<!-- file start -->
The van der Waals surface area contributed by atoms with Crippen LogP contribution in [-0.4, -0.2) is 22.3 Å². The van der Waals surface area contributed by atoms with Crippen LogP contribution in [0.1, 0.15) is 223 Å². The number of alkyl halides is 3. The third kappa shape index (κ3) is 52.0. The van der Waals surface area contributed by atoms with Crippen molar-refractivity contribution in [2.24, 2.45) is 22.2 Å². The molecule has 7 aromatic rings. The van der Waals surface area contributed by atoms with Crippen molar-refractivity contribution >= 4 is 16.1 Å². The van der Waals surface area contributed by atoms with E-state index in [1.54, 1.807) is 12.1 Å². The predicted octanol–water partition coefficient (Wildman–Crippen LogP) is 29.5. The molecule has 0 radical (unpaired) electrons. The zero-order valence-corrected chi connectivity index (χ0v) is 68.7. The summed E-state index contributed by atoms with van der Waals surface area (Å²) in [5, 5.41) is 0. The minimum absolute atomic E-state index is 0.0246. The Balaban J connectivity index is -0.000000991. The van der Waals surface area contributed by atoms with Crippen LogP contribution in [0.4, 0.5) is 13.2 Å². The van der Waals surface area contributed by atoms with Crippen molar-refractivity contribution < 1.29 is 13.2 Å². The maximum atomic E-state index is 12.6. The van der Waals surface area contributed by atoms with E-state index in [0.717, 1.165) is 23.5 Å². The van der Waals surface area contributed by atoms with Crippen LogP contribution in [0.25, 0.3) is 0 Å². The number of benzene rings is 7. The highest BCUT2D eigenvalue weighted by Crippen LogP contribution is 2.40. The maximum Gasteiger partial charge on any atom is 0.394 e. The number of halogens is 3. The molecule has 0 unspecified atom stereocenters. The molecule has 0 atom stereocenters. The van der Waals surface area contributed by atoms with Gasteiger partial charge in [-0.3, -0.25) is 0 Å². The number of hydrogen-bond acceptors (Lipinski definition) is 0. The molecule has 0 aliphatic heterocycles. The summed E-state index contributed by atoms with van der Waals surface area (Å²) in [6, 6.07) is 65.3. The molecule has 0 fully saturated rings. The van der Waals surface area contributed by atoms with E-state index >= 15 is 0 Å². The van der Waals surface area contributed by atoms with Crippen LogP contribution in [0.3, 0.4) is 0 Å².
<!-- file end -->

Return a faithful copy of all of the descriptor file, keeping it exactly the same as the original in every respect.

The van der Waals surface area contributed by atoms with Crippen LogP contribution in [-0.4, -0.2) is 22.3 Å². The van der Waals surface area contributed by atoms with Crippen LogP contribution in [0.1, 0.15) is 223 Å². The number of alkyl halides is 3. The third kappa shape index (κ3) is 52.0. The van der Waals surface area contributed by atoms with Crippen molar-refractivity contribution in [2.24, 2.45) is 22.2 Å². The molecule has 7 aromatic rings. The van der Waals surface area contributed by atoms with Crippen molar-refractivity contribution >= 4 is 16.1 Å². The van der Waals surface area contributed by atoms with E-state index in [1.54, 1.807) is 12.1 Å². The predicted octanol–water partition coefficient (Wildman–Crippen LogP) is 29.5. The molecule has 0 radical (unpaired) electrons. The zero-order valence-corrected chi connectivity index (χ0v) is 68.7. The summed E-state index contributed by atoms with van der Waals surface area (Å²) in [5, 5.41) is 0. The minimum absolute atomic E-state index is 0.0246. The Balaban J connectivity index is -0.000000991. The van der Waals surface area contributed by atoms with Crippen LogP contribution in [0.4, 0.5) is 13.2 Å². The van der Waals surface area contributed by atoms with Crippen molar-refractivity contribution < 1.29 is 13.2 Å². The maximum atomic E-state index is 12.6. The van der Waals surface area contributed by atoms with E-state index in [0.717, 1.165) is 23.5 Å². The van der Waals surface area contributed by atoms with Crippen LogP contribution in [0.25, 0.3) is 0 Å². The number of benzene rings is 7. The highest BCUT2D eigenvalue weighted by Crippen LogP contribution is 2.40. The maximum Gasteiger partial charge on any atom is 0.394 e. The number of halogens is 3. The molecule has 0 unspecified atom stereocenters. The molecule has 0 atom stereocenters. The van der Waals surface area contributed by atoms with Gasteiger partial charge in [-0.3, -0.25) is 0 Å². The number of hydrogen-bond acceptors (Lipinski definition) is 0. The molecule has 0 aliphatic heterocycles. The summed E-state index contributed by atoms with van der Waals surface area (Å²) in [6, 6.07) is 65.3. The molecule has 0 fully saturated rings. The van der Waals surface area contributed by atoms with E-state index >= 15 is 0 Å². The van der Waals surface area contributed by atoms with Crippen LogP contribution in [0.3, 0.4) is 0 Å².